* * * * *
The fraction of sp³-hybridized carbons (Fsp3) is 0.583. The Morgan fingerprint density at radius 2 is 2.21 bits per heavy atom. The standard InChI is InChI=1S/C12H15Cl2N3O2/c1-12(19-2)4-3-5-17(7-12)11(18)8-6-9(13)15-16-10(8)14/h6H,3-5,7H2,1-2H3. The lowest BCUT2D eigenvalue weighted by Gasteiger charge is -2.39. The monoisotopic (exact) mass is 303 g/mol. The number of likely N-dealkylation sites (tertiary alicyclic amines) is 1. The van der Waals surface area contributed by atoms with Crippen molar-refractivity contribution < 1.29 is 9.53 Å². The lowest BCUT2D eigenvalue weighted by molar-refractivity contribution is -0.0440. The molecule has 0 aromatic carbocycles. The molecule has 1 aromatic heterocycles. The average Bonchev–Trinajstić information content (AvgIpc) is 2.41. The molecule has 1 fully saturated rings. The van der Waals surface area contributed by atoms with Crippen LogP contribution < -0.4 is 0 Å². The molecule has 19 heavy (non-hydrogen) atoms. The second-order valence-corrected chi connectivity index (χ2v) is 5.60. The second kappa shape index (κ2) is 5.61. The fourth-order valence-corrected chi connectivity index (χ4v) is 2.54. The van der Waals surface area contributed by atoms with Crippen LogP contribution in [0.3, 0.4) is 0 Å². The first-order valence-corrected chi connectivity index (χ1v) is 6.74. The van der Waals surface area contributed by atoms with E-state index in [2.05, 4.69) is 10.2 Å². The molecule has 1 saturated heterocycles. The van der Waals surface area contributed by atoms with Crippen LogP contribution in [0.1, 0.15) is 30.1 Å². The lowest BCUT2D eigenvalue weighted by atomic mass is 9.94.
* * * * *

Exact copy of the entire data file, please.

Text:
The fraction of sp³-hybridized carbons (Fsp3) is 0.583. The Morgan fingerprint density at radius 2 is 2.21 bits per heavy atom. The standard InChI is InChI=1S/C12H15Cl2N3O2/c1-12(19-2)4-3-5-17(7-12)11(18)8-6-9(13)15-16-10(8)14/h6H,3-5,7H2,1-2H3. The lowest BCUT2D eigenvalue weighted by Gasteiger charge is -2.39. The monoisotopic (exact) mass is 303 g/mol. The number of likely N-dealkylation sites (tertiary alicyclic amines) is 1. The van der Waals surface area contributed by atoms with Crippen molar-refractivity contribution < 1.29 is 9.53 Å². The lowest BCUT2D eigenvalue weighted by molar-refractivity contribution is -0.0440. The molecule has 0 aromatic carbocycles. The molecule has 1 aromatic heterocycles. The average Bonchev–Trinajstić information content (AvgIpc) is 2.41. The molecule has 1 fully saturated rings. The van der Waals surface area contributed by atoms with Crippen LogP contribution < -0.4 is 0 Å². The molecule has 19 heavy (non-hydrogen) atoms. The second-order valence-corrected chi connectivity index (χ2v) is 5.60. The second kappa shape index (κ2) is 5.61. The fourth-order valence-corrected chi connectivity index (χ4v) is 2.54. The van der Waals surface area contributed by atoms with Crippen LogP contribution in [0.3, 0.4) is 0 Å². The first-order valence-corrected chi connectivity index (χ1v) is 6.74. The van der Waals surface area contributed by atoms with E-state index in [2.05, 4.69) is 10.2 Å². The molecule has 1 saturated heterocycles. The van der Waals surface area contributed by atoms with Crippen LogP contribution in [0.1, 0.15) is 30.1 Å². The lowest BCUT2D eigenvalue weighted by atomic mass is 9.94.